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Oscar Wilde’s Selfish Giant a tale for our times

Connor Chapman and Shaun Thomas star as Arbor and Swifty in The Selfish Giant. Picture: Contributed

Connor Chapman and Shaun Thomas star as Arbor and Swifty in The Selfish Giant. Picture: Contributed

  • by ALISTAIR HARKNESS
 

IN OSCAR Wilde’s fairytale The Selfish Giant, a nasty ogre comes to realise that the permanent winter that has descended upon his world has been caused by his determination to stop children playing in the grounds of his castle.

In Clio Barnard’s new film of the same name, this idea serves as a subtle metaphor for the deleterious effect on communities when society as a whole fails children.

“The original story is about what you lose when you exclude children and I guess that’s what I see the film being about too,” says Barnard of her follow-up to 2010’s critically acclaimed The Arbor. “When I was making The Arbor, I was seeing children who were excluded.

“They were on the margins and didn’t have a lot of opportunities so it seemed to me that if you took this Victorian fairy story and made it about these children, what’s that going to tell us about our responsibility to them?”

The Selfish Giant is set on the same council estate as The Arbor, her experimental docu-drama about the bleak life of the late Bradford-born playwright Andrea Dunbar, but this time revolves around a young ADHD-afflicted teen called Arbor (Conner Chapman) and his fiercely loyal best friend Swifty (Shaun Thomas).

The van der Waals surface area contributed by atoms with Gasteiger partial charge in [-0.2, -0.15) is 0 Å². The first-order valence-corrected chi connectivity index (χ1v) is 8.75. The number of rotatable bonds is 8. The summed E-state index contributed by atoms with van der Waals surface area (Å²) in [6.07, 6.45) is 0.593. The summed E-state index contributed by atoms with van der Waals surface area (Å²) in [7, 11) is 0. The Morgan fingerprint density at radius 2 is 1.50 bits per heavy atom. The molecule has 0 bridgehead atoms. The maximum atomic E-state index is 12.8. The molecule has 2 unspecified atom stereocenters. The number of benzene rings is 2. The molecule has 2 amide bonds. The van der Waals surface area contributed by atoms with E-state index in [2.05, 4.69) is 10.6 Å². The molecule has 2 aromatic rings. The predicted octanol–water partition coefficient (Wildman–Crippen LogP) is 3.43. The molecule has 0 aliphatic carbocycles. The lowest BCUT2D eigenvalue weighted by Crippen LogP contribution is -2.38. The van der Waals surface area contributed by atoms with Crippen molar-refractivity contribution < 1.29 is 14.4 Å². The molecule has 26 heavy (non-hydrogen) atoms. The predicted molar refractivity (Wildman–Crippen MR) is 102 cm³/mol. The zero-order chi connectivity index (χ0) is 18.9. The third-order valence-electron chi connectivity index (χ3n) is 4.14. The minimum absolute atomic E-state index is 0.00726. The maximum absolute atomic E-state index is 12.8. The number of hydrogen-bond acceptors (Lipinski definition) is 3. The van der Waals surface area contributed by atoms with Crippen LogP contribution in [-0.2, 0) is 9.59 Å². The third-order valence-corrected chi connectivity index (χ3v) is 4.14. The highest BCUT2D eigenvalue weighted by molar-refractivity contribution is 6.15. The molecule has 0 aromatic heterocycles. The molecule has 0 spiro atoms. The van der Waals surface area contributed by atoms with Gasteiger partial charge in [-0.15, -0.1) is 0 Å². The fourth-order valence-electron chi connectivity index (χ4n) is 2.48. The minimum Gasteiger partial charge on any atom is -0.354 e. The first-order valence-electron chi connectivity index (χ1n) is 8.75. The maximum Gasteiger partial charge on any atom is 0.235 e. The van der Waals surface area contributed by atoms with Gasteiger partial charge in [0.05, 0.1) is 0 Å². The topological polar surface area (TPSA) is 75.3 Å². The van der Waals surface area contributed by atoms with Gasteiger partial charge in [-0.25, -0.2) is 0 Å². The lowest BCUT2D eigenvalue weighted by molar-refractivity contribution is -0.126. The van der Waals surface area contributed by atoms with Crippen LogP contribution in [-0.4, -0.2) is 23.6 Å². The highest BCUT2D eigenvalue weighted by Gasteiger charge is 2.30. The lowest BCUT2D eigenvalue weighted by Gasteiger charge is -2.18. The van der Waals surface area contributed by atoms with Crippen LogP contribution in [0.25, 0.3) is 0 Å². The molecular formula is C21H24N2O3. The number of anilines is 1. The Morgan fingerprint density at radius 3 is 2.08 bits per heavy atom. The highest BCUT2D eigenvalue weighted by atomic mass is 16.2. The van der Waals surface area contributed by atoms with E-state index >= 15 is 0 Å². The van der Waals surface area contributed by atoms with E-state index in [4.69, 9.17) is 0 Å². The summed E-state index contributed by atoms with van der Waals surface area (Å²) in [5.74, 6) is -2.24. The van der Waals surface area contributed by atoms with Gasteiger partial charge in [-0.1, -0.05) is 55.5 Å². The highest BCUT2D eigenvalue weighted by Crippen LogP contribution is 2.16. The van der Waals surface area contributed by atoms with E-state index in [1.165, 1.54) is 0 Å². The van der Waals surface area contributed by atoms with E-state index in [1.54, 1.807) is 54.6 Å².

Excluded from school for fighting, and ostracised within their own community, they fall in with a local scrap dealer who uses them to illegally procure copper wiring. With the boys roaming the urban and rural landscapes with a horse-and-cart trying to eke out some kind of living, it’s a film that offers a damning portrait of “Broken Britain” as an almost post-apocalyptic wasteland.

“It does seem like a vision of a future when industry collapses and all the resources have gone,” says Barnard. “But it also looks back to something that feels Dickensian.”

That this world exists in the present is what is most depressing about it. Barnard says the situation makes her angry too, which is hardly surprising since she clearly understands the potential of those on the fringes.

Indeed, both Chapman and Thomas were cast locally and turned out to be naturals in front of the camera. “With Shaun, you could feel the performance in the room, but with Connor it was a revelation when I got to the cutting room because there just seemed to be more and more layers to his performance... Both of them want to continue, so I hope they do.”

• The Selfish Giant is on general release from 25 October

Twitter: @aliharkness

 

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